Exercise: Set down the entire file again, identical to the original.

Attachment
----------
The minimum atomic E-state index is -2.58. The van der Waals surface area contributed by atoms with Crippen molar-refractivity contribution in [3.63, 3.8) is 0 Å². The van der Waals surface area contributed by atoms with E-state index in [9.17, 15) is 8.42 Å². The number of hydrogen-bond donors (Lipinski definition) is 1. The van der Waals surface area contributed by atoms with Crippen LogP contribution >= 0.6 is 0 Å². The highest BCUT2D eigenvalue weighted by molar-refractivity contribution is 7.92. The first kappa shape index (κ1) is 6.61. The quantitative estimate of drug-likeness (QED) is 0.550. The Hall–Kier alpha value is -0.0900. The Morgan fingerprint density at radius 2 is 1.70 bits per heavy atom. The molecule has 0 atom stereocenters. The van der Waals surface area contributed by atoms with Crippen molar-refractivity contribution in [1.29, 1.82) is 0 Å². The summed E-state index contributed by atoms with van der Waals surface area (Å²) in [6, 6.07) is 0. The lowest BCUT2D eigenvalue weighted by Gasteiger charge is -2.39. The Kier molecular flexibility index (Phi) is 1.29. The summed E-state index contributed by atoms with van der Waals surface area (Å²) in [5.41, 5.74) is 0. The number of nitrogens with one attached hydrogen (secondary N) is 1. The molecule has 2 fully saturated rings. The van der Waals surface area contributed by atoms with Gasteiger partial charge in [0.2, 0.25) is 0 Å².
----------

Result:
The minimum atomic E-state index is -2.58. The van der Waals surface area contributed by atoms with Crippen molar-refractivity contribution in [3.63, 3.8) is 0 Å². The van der Waals surface area contributed by atoms with E-state index in [9.17, 15) is 8.42 Å². The number of hydrogen-bond donors (Lipinski definition) is 1. The van der Waals surface area contributed by atoms with Crippen LogP contribution >= 0.6 is 0 Å². The highest BCUT2D eigenvalue weighted by molar-refractivity contribution is 7.92. The first kappa shape index (κ1) is 6.61. The quantitative estimate of drug-likeness (QED) is 0.550. The Hall–Kier alpha value is -0.0900. The Morgan fingerprint density at radius 2 is 1.70 bits per heavy atom. The molecule has 0 atom stereocenters. The van der Waals surface area contributed by atoms with Crippen molar-refractivity contribution in [1.29, 1.82) is 0 Å². The summed E-state index contributed by atoms with van der Waals surface area (Å²) in [6, 6.07) is 0. The lowest BCUT2D eigenvalue weighted by Gasteiger charge is -2.39. The Kier molecular flexibility index (Phi) is 1.29. The summed E-state index contributed by atoms with van der Waals surface area (Å²) in [5.41, 5.74) is 0. The number of nitrogens with one attached hydrogen (secondary N) is 1. The molecule has 2 fully saturated rings. The van der Waals surface area contributed by atoms with Gasteiger partial charge in [0.2, 0.25) is 0 Å².